And Omaha Beach was a skirmish

The Indianapolis Symphony just reported a substantial deficit:

A year of declining contributions and ticket sales left the Indianapolis Symphony Orchestra with a $2.8 million deficit.

Symphony officials say its current budget has been cut by $3 million, to $26 million, in part through a 12 percent pay cut accepted by musicians in a new contract last month.

Symphony President Simon Crookall said Monday that the deficit was “a warning sign” but that he didn’t anticipate more cuts.

The recession caused the symphony’s endowment to drop from $128 million in mid-2007 to about $90 million now. Crookall says about $100 million more is needed to make the endowment adequate for an orchestra of its size.

The symphony also continues searching for a new music director following the failure over the summer of contract talks with Mario Venzago.

A “warning sign?” That’s one way to describe a deficit of over 10% of the budget. Of course, cutting $3 million from a $29 million budget is not trivial either.

The endowment calculation is very interesting indeed. Not too long ago, an endowment was considered sufficient if it was twice the size of the annual budget. It appears that Crookall believes that an endowment of less than 7-8 times the budget isn’t enough. Using the traditional 5% draw, that would suggest that the endowment should provide around 40% of the entire budget, or not much less than what’s typically the percentage of the budget that goes to musicians’ compensation.

He might be right. It’s certainly a financial model closer to museums that to show business.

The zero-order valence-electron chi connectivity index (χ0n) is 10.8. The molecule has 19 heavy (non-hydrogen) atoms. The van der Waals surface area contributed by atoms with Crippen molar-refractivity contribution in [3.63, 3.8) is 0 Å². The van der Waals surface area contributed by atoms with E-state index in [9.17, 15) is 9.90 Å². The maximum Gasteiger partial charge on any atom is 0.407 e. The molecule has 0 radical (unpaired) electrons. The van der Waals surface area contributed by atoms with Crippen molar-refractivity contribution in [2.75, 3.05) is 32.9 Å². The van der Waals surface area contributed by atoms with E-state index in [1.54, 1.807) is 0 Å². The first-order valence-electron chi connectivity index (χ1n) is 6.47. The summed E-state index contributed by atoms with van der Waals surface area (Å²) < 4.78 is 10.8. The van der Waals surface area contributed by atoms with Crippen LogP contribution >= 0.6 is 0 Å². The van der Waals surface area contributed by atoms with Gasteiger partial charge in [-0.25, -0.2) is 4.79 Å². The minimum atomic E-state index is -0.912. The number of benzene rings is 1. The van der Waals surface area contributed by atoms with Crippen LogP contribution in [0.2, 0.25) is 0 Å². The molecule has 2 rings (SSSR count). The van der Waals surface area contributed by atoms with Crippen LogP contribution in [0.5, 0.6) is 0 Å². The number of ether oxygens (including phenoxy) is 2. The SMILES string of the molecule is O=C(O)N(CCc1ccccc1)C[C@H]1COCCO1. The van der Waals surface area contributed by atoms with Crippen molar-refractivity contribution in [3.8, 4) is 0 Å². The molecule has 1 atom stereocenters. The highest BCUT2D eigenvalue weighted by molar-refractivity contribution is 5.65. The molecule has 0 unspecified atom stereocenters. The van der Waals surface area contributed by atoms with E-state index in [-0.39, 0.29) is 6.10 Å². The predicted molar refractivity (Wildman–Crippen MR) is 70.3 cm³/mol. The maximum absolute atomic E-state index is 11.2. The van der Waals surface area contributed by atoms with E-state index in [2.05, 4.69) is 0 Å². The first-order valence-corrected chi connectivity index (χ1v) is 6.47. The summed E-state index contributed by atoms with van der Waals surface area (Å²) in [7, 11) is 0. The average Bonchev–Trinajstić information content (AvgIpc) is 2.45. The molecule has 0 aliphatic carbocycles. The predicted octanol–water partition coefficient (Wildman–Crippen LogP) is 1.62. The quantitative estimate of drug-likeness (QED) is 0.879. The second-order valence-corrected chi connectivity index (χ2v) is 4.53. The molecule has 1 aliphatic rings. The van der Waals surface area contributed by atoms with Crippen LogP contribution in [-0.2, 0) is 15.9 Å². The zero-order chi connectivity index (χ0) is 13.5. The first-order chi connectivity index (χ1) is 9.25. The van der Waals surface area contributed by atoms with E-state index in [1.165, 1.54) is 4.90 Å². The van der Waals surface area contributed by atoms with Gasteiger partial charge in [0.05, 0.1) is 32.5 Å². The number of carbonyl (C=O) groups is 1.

About the author

Robert Levine
Robert Levine

Robert Levine has been the Principal Violist of the Milwaukee Symphony since September 1987. Before coming to Milwaukee Mr. Levine had been a member of the Orford String Quartet, Quartet-in-Residence at the University of Toronto, with whom he toured extensively throughout Canada, the United States, and South America. Prior to joining the Orford Quartet, Mr. Levine had served as Principal Violist of The Saint Paul Chamber Orchestra for six years. He has also performed with the San Francisco Symphony, the London Symphony of Canada, and the Oklahoma City Symphony, as well as serving as guest principal with the orchestras of Indianapolis and Hong Kong.

He has performed as soloist with the Milwaukee Symphony Orchestra, The Saint Paul Chamber Orchestra, the Oklahoma City Symphony, the London Symphony of Canada, the Midsummer Mozart Festival (San Francisco), and numerous community orchestras in Northern California and Minnesota. He has also been featured on American Public Radio's nationally broadcast show "St. Paul Sunday Morning" on several occasions.

Mr. Levine has been an active chamber musician, having performed at the Festival Rolandseck in Germany, the Grand Teton Music Festival, the Palm Beach Festival, the "Strings in the Mountains" Festival in Colorado, and numerous concerts in the Twin Cities and Milwaukee. He has also been active in the field of new music, having commissioned and premiered works for viola and orchestra from Minnesota composers Janika Vandervelde and Libby Larsen.

Mr. Levine was chairman of the International Conference of Symphony and Opera Musicians from 1996 to 2002 and currently serves as President of the Milwaukee Musicians Association, Local 8 of the American Federation of Musicians, and as a member of the Board of Directors of the League of American Orchestras. He has written extensively about issues concerning orchestra musicians for publications of ICSOM, the AFM, the Symphony Orchestra Institute, and the League of American Orchestras.

Mr. Levine attended Stanford University and the Institute for Advanced Musical Studies in Switzerland. His primary teachers were Aaron Sten and Pamela Goldsmith. He also studied with Paul Doctor, Walter Trampler, Bruno Giuranna, and David Abel.

He lives with his wife Emily and his son Sam in Glendale.

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